Packaging. Eggs are packaged in moulded polystyrene egg blocks (polyboxes – the deep type, ensuring maximum protection), sealed with brown packing tape and red/white ‘fragile’ tape. (We have never known eggs to arrive damaged if this packaging is used). The customer address label also bears a code (top right corner of label) with a code indicating number of eggs and breed. (There’ll also be our senders label.) Each despatch can be a half dozen or a full dozen. If you order more than a full dozen, your order will be sent as separate despatches each of half or full dozens.
Cancellation. If you change your mind, contact us as soon as possible after placing your order. If we have not already posted the eggs, we may be able to cancel your order and refund your payment in full or in part. If we have not packaged up the eggs ready to send to you and are able to sell the eggs to another customer at short notice, then we will refund your payment in full. Otherwise, the amount of any refund (if any) will be at our discretion, and our decision final.
Postage. Your hatching eggs will be sent to you by Royal Mail’s First Class Signed For service. We send the Royal Mail tracking code to you by email.
P&P Charges. For a half-dozen eggs a P&P charge of £5.50 is added. For a full dozen eggs the charge is £6.50. (The actual postage is the same, the difference is due to the additional packaging.) These charges are calculated automatically according to quantity of half-dozens you have in your shopping cart.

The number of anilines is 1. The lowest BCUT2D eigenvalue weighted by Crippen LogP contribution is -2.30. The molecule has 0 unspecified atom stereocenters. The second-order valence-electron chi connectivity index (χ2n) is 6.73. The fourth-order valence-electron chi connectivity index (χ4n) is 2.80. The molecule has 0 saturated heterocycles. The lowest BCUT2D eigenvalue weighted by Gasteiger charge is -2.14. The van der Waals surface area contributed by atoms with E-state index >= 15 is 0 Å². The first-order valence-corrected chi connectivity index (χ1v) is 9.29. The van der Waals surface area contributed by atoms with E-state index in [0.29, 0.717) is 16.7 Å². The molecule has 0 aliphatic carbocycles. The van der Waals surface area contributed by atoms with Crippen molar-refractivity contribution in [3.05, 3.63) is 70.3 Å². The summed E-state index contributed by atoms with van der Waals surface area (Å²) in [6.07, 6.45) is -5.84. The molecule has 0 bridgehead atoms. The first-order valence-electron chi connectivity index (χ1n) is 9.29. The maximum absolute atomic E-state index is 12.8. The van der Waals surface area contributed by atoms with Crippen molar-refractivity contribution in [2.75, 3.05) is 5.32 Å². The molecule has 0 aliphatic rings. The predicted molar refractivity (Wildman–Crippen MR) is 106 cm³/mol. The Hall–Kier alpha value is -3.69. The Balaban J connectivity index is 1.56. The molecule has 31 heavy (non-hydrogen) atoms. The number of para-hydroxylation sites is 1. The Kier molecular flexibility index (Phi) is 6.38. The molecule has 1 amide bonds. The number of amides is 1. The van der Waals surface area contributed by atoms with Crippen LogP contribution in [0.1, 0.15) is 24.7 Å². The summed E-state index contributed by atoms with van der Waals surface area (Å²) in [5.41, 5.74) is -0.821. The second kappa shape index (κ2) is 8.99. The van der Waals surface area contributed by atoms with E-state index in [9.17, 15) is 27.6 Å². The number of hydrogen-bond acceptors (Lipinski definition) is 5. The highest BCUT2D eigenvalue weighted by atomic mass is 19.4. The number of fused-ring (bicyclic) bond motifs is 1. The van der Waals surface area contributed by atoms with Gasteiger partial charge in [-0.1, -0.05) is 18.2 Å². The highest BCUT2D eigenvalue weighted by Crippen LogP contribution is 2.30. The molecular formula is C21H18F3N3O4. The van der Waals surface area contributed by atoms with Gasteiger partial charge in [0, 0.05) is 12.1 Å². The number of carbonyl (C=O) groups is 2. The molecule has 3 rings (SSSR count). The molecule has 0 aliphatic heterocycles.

Delivery. We will usually despatch within three days of receiving your order, but we despatch Monday to Thursday only. The eggs will usually be delivered to you two days later, but in bad weather it can vary from the next day to three days later. If you have very particular requirements for delivery, please contact us to discuss – ideally before placing your order.
Viability. We are confident that the eggs we send to you are fertilzed and, at the time of despatch, are fully viable. However it is inherent to the sending of hatching eggs by post that the viability is liable to reduce due to environmental changes and handling in transit – matters which are wholly outwith our control. We expect you to recognize and to make reasonable allowance for that fact. If you decide to buy hatchiing eggs by mail order, you are expected to be aware of the inherent risks and accept that the success rate will be lower than would be the case had you collected eggs in person: you cannot reasonably put all the blame on the supplier.
Incubation. We recommend you candle the eggs on the 10th day of incubation, using a good quality candling torch in a properly dark room. If the eggs are not developing satisfactorily at this stage, you may return them for a refund, as provided for in our Guarantee (see below). Otherwise, it is reasonable to assume that the eggs are developing satisfactorily, whether or not you have candled them, and that any failure to develop that becomes apparent thereafter is due to problems with incubation, not viability.